Until this class, an empty classroom, in my mind, stood alone as an isolated entity merely searching for young minds to engage it. An empty classroom was merely just an empty classroom. Throughout the past seven weeks of this course, however, the principle view of an empty classroom has completely transgressed into an amazing wonderment. An empty classroom is no longer a barren, desolate desert but, rather, it is a fertile lea waiting to be watered and nurtured with growth and learning. An empty classroom now evokes hope and promise. It begs to be sowed and tended to by the children and teachers that will soon flood its fertile soil. This mental transformation of the powerful nature of a classroom is based upon my own personal learning experiences about teaching.
Before this class, I assumed teaching was easy. I assumed that teachers were given an outlined syllabus of teaching materials and they had to game plan around it, simply teaching the children a rigid curriculum built by the Department of Ed. Upon further review, my admiration and respect for each and every teacher that i encountered has massively expanded. The intricate details and ideas that teachers must keep in mind when teaching each individual student is impossible to ever fully understand. I think this is evident with the fact that research is continuing and advancing each and every day in teaching as we learn more and more about the best practices of teaching.
Throughout this course, many different features and ideologies have nestled their way into my idea of becoming a well-rounded teacher in the future when the opportunity shall arise. However, there are two distinct teaching/learning fundamentals that really struck a chord and allowed me an “Ah ha” moment of clarity and understanding. These two features of learning/teaching are the overall idea of concepts as well as Perkin’s idea of “making the game worth playing”.
As noted above, the simplicity of teaching was a flawed misunderstanding that I carried throughout my learning career. Concepts and building concepts allowed me to realize the complexity of how important not only every class is, but how important every day in the classroom can be. Being able to build upon a strong foundation is key and complex ideas of learning can only be built through a multitude of strongly founded concepts. “Many concepts are formed by combining simpler concepts, and the meanings of complex concepts are derived in systematic ways from the meanings of their constituents” (Goodman, et. al, 109). This idea of building upon concepts leads me to believe that students that are having trouble understanding certain material, may not need to be hammered with the same material over and over again. It may be better suited to dig deeper and go further back in the learning process to find the weakness in the original concept. To give an example, if a student is struggling with Algebraic equations, the best route may not be to continue to force them into algebraic situations. This will lead to them merely reciting math rather than learning and being able to use math. A better approach may be to find out why the student is struggling with Algebra. Perhaps, they never fully built the concept of multiplication and always just recited multiplication rather than actually learning it. Without learning and being able to utilize multiplication, Algebra becomes that much more difficult to grasp. This exemplifies the importance of building concepts and it is something that every teacher at every level should realize for the individual student. If a teacher in 3rd grade doesn’t fully build a concept, then the student will undoubtedly struggle when applying and furthering its usage in 4th grade.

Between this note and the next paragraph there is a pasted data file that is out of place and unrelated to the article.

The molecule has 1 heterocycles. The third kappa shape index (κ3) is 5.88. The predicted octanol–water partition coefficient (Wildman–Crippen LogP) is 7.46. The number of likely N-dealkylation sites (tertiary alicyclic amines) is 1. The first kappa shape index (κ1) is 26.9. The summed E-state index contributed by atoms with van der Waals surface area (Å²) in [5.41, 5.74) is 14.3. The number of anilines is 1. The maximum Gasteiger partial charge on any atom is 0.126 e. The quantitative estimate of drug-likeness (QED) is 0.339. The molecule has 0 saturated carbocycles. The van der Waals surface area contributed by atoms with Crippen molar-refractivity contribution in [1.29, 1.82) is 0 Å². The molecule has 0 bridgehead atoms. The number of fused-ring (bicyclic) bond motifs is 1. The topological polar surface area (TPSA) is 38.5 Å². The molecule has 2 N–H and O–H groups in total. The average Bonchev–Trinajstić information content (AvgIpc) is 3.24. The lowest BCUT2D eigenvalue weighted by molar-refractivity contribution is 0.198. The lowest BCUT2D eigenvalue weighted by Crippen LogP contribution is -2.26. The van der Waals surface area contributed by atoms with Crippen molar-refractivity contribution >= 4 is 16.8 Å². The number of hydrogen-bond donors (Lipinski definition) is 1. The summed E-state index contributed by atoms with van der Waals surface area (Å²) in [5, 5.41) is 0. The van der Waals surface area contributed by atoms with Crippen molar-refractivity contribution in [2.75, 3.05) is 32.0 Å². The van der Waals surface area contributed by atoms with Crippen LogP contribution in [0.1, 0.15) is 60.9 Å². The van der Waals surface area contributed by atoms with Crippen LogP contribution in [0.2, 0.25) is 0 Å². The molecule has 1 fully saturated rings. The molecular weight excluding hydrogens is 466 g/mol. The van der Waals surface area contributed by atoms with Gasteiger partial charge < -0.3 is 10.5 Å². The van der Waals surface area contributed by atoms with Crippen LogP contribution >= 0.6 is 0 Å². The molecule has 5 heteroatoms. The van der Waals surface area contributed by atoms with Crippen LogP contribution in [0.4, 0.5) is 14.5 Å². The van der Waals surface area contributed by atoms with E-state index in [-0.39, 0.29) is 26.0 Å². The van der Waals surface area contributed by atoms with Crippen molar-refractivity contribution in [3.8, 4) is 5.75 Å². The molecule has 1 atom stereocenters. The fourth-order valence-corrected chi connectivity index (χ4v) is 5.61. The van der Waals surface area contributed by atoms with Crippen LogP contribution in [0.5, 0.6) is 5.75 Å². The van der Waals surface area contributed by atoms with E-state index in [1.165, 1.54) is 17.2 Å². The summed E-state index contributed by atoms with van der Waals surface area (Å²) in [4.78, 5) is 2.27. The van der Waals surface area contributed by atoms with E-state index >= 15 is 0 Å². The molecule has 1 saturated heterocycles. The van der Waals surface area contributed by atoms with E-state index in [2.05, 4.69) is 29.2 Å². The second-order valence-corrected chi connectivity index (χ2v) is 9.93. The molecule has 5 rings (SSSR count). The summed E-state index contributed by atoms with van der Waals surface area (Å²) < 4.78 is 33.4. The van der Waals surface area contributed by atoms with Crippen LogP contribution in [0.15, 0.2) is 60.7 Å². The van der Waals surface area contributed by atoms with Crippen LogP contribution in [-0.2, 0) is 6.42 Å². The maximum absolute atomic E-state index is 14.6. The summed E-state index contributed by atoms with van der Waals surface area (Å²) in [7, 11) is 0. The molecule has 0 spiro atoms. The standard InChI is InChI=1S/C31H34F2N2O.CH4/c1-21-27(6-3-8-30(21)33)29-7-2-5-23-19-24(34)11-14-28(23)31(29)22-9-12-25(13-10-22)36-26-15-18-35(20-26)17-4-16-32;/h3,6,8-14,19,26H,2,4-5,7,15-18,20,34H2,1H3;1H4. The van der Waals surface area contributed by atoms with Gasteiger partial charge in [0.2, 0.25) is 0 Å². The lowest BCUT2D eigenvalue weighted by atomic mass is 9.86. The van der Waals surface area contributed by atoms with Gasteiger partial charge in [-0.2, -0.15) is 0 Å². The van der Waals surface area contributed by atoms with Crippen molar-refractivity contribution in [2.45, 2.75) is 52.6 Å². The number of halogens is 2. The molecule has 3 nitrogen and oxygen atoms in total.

The other teaching tool that generated a deep feeling of connection in terms of its importance in the classroom is Perkins view of Making the Game Worth Playing. Simply put…Motivation. Throughout college, I would sit in classrooms and see students half awake and not even half paying attention. I always wondered the types of grades those students would get. Would they graduate college? Were they actually retaining information? Well, seeing as I couldn’t run an experiment on all of the students, my conclusions will have to be knowledge based and not data-driven, but my assumptive thinking would be that there are students at the collegiate level that don’t feel motivated and do merely recite information and forget it. This lack of retention leads to wasted time and a wasted education.
As a future educator, my goal will be to motivate students through a merriment of different procedures, forcing them to partake and learn rather than idle and recite. Perkins (55) speaks of a study to shed light on different techniques that can be used to motivate, “The study measured student’s intrinsic and extrinsic motivations separately, revealing that extrinsic motivation remained about the same across grades.” Right before his conclusion on extrinsic motivation, to paraphrase him, he mentioned on intrinsic motivation declines as students get older. This is a telling sign that, we as teachers, cannot rely on a student’s intrinsic motivation to push them into wanting to learn. We must be creative and tactful in our approach to motivation to ensure that extrinsic motivation not only helps a student be successful, but allows for them to retain information and truly learn. An empty classroom may lead to an empty mind, but filling that classroom with the appropriate techniques and strategies to learning allows students to better prepare for their future.
This clip focuses on motivation and offers different techniques to motivate.
Perkins, D. N. (2009). Making learning whole: How seven principles of teaching can transform education. San Francisco, CA: Jossey-Bass
Noah D. Goodman, Joshua B. Tenenbaum, Jacob Feldman,Thomas L. Grifﬁths (2008). A Rational Analysis of Rule-Based Concept Learning. Cognitive Science, 32. 108–154